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Telling the wrong stories: Rough sex, coercive control and the criminal law

Date:7 JAN 2022

Abstract

The relationship between ‘rough sex’ and the criminal law has recently been subject to considerable scrutiny. Much of this debate has focused on male defendants in homicide cases, who have claimed the death of the female victim resulted accidentally from consensual rough sex. As a result, more commonplace occurrences of rough sex that do not result in death have received limited attention. In particular, the role that rough sex plays in abusive relationships, whether and how this is criminalised, has been largely overlooked.

This article addresses this gap by illuminating the role that rough sex can play as both an instrument and a manifestation of coercive control. We problematise the ‘stories’ that are told about rough sex and coercive control in the criminal law. Three constructions of ‘rough sex’ have historically been applied in the case law: ‘Violent sexual assault’, ‘deviant sexuality’ and ‘accidental injury’. The introduction of a new offence of ‘controlling or coercive behaviour’ was an opportunity to uncover a new, more accurate narrative of abusive rough sex. We argue, however, that the courts are still telling the same old stories.

Introduction

The grisly murder of young British backpacker Grace Millane, who was raped, murdered and then dumped in a forest in New Zealand, reignited the debate over the so-called ‘rough sex’ defence. Grace’s murderer tried to argue that Grace died accidentally after the pair engaged in consensual rough sex that ‘went too far’ (The Guardian 18 December 2020). In November 2019 a jury rejected that argument and found him guilty. The preceding year, in December 2018, there was outrage in England over the inadequate sentence handed down to John Broadhurst for the manslaughter of his girlfriend Natalie Connolly. Broadhurst claimed Natalie died accidentally after consensual ‘rough sex’ (Dearden 2018). The campaign group ‘We Can’t Consent To This’  (www.wecantconsenttothis.uk) was formed in response to this verdict by Fiona Mackenzie, and has since run a successful campaign to include a clause in the Domestic Abuse Act 2021 clarifying that consent to serious harm for the purpose of sexual gratification is not a defence. As part of her work to raise awareness of ‘rough sex’ and the role that it plays in the perpetration of violence against women, Mackenzie and other volunteers collect and publish survivors’ stories on their campaign site. Unfortunately stories of ‘rough sex’ within an ongoing abusive intimate relationship are well represented on the site. These demonstrate that the stories of homicide which generate so much media attention are only the tip of the iceberg. This is not a surprise: research shows that sexual violence within an abusive relationship is a carefully constructed and critical component of an abuser’s strategy of domination, what Evan Stark has labelled ‘coercive control’ (Stark 2007).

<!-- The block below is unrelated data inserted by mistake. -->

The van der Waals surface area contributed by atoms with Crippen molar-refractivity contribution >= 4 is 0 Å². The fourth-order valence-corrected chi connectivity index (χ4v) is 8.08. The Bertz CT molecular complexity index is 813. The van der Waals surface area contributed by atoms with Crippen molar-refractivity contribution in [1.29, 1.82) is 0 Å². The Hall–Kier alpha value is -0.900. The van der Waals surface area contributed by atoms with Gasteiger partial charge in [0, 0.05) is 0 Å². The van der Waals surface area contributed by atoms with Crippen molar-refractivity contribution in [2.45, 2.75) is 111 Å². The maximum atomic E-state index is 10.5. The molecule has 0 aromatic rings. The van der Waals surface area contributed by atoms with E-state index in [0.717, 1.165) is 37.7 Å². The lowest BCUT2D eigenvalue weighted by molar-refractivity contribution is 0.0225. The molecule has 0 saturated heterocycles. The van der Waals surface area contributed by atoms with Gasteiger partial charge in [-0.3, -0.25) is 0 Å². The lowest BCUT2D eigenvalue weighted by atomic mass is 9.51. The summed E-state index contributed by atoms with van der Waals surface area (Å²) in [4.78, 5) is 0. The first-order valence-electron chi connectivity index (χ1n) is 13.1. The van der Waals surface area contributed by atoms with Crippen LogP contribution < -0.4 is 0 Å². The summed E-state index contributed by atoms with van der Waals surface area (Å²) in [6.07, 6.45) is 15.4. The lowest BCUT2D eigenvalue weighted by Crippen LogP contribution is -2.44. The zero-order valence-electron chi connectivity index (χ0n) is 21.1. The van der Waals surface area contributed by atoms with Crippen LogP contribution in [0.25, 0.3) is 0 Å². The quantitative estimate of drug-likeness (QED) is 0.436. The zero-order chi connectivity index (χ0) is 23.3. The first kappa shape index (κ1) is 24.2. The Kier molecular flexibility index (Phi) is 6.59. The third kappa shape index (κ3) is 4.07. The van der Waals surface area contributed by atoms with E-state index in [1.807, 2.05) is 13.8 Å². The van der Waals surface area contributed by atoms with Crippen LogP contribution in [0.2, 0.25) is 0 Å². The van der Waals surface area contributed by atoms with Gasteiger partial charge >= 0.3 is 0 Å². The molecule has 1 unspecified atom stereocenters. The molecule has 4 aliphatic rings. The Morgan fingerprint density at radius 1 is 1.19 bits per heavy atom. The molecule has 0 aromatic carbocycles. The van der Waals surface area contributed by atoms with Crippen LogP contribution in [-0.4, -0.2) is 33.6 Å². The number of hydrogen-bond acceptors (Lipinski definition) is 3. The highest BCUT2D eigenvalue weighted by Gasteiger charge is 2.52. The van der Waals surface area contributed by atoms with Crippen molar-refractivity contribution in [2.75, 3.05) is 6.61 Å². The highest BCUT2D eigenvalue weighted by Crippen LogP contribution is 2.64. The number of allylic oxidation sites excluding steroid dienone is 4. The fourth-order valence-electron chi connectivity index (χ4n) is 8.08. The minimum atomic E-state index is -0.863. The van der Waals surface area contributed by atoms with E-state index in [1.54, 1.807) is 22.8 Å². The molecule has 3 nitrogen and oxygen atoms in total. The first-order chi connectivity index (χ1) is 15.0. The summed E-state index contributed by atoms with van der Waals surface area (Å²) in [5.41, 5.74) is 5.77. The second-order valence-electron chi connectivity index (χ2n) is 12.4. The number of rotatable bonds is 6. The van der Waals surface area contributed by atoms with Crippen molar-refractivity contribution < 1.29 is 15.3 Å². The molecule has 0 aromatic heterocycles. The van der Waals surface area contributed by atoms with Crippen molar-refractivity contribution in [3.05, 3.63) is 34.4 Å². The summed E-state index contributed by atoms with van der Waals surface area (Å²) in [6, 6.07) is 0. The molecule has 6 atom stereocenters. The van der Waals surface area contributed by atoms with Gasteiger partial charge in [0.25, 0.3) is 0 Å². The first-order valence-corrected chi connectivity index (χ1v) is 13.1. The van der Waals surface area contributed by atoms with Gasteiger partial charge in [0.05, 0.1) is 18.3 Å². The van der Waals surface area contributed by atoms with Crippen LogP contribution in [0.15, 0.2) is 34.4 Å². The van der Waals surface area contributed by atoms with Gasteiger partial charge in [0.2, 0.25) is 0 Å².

This article examines the use of ‘rough sex’ within a coercively controlling abusive relationship and its construction within the criminal law. Part One interrogates the key concepts of ‘rough sex’ and ‘coercive control’.  Using case studies from the literature, we illustrate the role that rough sex can play as both an instrument and a manifestation of coercive control. Part Two examines three alternate constructions of ‘rough sex’ historically applied in the criminal law of England and Wales: ‘Violent sexual assault’, ‘deviant sexuality’ and ‘accidental injury’. Finally, in Part Three, we review the legal construct of ‘controlling or coercive behaviour’ that was introduced by section 76 of the Serious Crime Act 2015. We conclude that the new law fails to accurately capture the wrong of rough sex as a dimension of coercive control. The wrong story, in other words, is still being told and the criminal justice system continues to fail survivors of abuse as offenders are not held to account for the specific harm they have caused.

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Part One – Rough sex as coercive control

 

Rough sex

Throughout this article, we use the term ‘rough sex’ to refer literally to the use of rough or forceful physical contact in the course of a sexual encounter. It can result in the infliction of physical pain and/or injury. This would include, for example, spanking, slapping, choking, forcefully grabbing or pinning down a partner in the context of sexual activity. It may involve the use of weapons, sex toys or other implements, such as beating with a whip or penetrating with a dildo or a bottle. Sexual penetration – whether with a penis, other body part or object – does not by itself amount to rough sex. However, it would cross this threshold where a substantial degree of force is used such as where an object is forcefully shoved into the vagina or anus, or where one person thrusts their penis into another’s mouth and throat. For our purposes, ‘rough sex’ includes, but is not limited to, sadomasochistic sex. In other words, it includes sexual activity where forcefulness, pain or injury are deliberately employed for the sexual gratification of any of the parties, but we also recognise that physical roughness during sex is not always used with the goal of heightening sexual pleasure. It may be used, for example, to frighten, hurt, humiliate or dominate and this would also come within our definition of rough sex. To be clear, we do not view these purposes as mutually exclusive. A sadistic rapist may, for example, use physically aggressive sex to hurt and dominate his partner and because he is sexually aroused by doing so (Groth 1979, Finkelhor and Yllö 1987).